The House has just approved H.Res. 26, which is meant to fix the problems created when two Republican members were not properly sworn in on Jan. 5.
The resolution was approved over Democratic objections in a 257-159 vote. More than two dozen Democrats voted for it.
Rep. Anthony Weiner (D-N.Y.) spoke for Democrats, and said this vote is a "basic test" of whether Congress will take the Constitution "seriously." But while Weiner sought a longer debate on this issue, House Rules Committee Chairman David Dreier (R-Calif.) rejected this, and stuck to the rule passed earlier Friday, which only allowed for a total of four minutes of debate.
Dreier said on the House floor that anyone who votes against the resolution is "allowing the problem to persist."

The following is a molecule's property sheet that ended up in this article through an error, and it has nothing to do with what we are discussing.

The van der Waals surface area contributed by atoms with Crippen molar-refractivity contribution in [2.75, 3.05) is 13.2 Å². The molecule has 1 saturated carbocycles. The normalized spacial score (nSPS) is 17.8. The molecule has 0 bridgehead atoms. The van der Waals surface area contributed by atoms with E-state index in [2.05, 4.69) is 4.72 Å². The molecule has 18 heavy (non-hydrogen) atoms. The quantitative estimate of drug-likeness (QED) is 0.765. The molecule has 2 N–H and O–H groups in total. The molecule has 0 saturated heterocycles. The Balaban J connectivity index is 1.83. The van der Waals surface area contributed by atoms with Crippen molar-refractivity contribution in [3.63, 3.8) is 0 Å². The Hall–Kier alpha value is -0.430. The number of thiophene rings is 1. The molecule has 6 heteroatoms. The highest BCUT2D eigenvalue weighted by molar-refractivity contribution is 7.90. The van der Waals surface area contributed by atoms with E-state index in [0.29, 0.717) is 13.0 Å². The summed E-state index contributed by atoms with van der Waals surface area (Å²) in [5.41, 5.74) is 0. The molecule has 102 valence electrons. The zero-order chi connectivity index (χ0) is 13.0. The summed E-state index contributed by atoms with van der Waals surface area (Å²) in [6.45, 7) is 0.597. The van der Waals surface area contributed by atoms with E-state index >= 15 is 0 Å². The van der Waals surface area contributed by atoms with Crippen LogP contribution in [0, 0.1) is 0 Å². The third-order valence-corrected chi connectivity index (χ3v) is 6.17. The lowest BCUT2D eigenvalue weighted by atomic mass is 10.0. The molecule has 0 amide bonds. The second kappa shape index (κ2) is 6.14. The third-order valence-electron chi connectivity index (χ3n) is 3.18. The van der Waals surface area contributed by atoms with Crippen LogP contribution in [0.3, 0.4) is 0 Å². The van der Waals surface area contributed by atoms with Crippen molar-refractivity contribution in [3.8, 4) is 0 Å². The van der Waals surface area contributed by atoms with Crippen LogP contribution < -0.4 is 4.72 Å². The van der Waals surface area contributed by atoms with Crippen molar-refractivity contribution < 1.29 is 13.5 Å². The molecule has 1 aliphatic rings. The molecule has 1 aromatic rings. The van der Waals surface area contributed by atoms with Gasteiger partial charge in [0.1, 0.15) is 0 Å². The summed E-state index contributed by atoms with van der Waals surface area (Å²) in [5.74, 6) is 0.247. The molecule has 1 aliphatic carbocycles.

Weiner also made a parliamentary inquiry on whether members can be paid before they are sworn in, but the acting House Speaker said this question was not asked in a proper form.
Before the brief debate took place, Rep. James McGovern (D-Mass.) asked whether a non-sworn-in member can preside over a committee. The Acting Speaker said they could not, but H.Res. 26 ratifies their participation in any proceedings before they were sworn in. This issue is relevant because Rep. Pete Sessions (R-Texas), one of the members not properly sworn in, chaired portions of Thursday's House Rules Committee hearing on a rule for healthcare repeal legislation.
The measure invalidates the votes taken by the two members before they were sworn in. But otherwise, it would essentially treat Sessions and Rep. Mike Fitzpatrick (R-Pa.) as if they were sworn in on Jan. 5 with other members.